David compared that LP to "Deep Purple In Rock". Do you agree with that?

No. Rainbow has now reached a point where you can no longer make comparisons and certainly not with Deep Purple. I think that Ritchie, Cozy and I are so much different from Deep Purple. I think Ritchie has made a lot of progress after Deep Purple. Purple was always "Highway Star," "Smoke On The Water" ... bang, bang, bang. I believe Rainbow is now as Ritchie imagined it. And that is rock music with influences from the Middle Ages and the Renaissance. Our songs are different, because I now write the lyrics. I am not an Ian Gillan or a David Coverdale. I have a very different approach to music. What I have to say as a writer is completely different from what Coverdale or Gillan will have to say. We are now Rainbow and not an extension of Deep Purple. You can also clearly notice that. Last tour, Ritchie played the theme of "Lazy" at the beginning of "Man On The Silver Mountain" and people went nuts: "Wow, Great!" But this tour he plays this again and the reactions are very different. People are now thinking, "Hey, that was from Deep Purple, wasn't it?"

You mean the audience no longer comes to see the ex-Deep Purple guitarist, but to see Rainbow?

Exactly! People are increasingly realizing that Ritchie has given up Deep Purple. Deep Purple is a thing of the past. Although Ian Paice, Jon Lord and maybe David Coverdale have plans to reform Deep Purple. But if they do, that band won't get anything progressive. They would only play the old hits.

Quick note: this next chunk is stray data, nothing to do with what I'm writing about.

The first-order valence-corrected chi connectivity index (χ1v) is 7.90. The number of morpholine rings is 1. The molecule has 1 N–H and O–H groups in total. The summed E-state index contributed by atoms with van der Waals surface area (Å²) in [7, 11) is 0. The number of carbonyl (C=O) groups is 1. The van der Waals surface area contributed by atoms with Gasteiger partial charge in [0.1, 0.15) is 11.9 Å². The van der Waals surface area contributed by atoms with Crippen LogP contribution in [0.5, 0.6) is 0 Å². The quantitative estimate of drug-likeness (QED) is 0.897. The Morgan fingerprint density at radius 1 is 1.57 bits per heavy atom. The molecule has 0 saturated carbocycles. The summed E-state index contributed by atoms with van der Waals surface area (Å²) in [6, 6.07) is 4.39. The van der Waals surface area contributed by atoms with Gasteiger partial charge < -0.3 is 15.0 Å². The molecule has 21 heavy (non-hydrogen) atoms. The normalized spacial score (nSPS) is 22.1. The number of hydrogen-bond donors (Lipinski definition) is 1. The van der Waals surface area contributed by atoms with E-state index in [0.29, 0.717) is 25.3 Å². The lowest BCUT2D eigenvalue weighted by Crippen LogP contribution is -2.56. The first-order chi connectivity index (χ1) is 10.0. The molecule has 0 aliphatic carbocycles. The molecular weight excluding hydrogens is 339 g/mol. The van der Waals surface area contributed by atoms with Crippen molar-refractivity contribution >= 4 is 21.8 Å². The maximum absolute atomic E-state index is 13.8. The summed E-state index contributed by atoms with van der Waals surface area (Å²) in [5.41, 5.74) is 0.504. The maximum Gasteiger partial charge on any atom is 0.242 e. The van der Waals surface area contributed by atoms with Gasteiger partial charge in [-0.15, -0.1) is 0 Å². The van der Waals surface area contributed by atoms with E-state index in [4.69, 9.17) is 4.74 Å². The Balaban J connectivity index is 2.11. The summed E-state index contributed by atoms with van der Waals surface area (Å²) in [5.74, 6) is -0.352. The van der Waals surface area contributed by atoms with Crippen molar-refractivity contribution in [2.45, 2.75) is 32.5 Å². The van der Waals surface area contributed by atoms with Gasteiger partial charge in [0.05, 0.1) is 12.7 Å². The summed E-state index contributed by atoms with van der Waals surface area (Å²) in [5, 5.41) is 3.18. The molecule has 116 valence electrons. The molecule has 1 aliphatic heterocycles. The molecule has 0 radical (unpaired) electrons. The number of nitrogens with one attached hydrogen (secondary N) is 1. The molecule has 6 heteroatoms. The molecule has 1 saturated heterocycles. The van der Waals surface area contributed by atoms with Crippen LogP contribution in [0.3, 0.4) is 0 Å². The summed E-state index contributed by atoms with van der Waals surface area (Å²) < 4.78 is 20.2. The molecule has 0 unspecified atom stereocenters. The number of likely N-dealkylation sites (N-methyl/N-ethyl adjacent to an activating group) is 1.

I read something similar about a new Deep Purple. What do you know about that?

Not so much. They've asked David Coverdale to come back. He just released his solo album "White Snake" and the second one is on the way. He has a solo career in mind and wants to continue with it. I admire him very much for that. He could easily work with Jon and Ian, but he said, "No more Purple for me". David is very consistent and is eager to continue his career.

I believe he really likes what he is doing now.

I believe that too. He writes very good songs. I hope he will do well, because David is a very nice person and a very good singer.

What happened to Mark Clarke?

As a bass player, Mark was really the answer we were looking for. We just talked about Jimmy and the band felt he wasn't strong enough to play with the likes of Cozy and Ritchie. We thought Mark would be a solution here, because he is technically very gifted. He had played with Colosseum's Jon Hiseman, so he was very good. Yet despite his technique, he did not fit into our music. It just didn't click. That is not to say that he is not a good bass player, because he is. Mark needs someone like Jon Hiseman. A band where he can play funkier, we are not such a band. It was not a personal conflict with Mark because he was a good friend. And hopefully he will be again when his anger has cooled down. I hope he will find something in which he fits in the future. In any case, it didn't suit us.

You only played one song from the new LP, the title song. Why not more songs?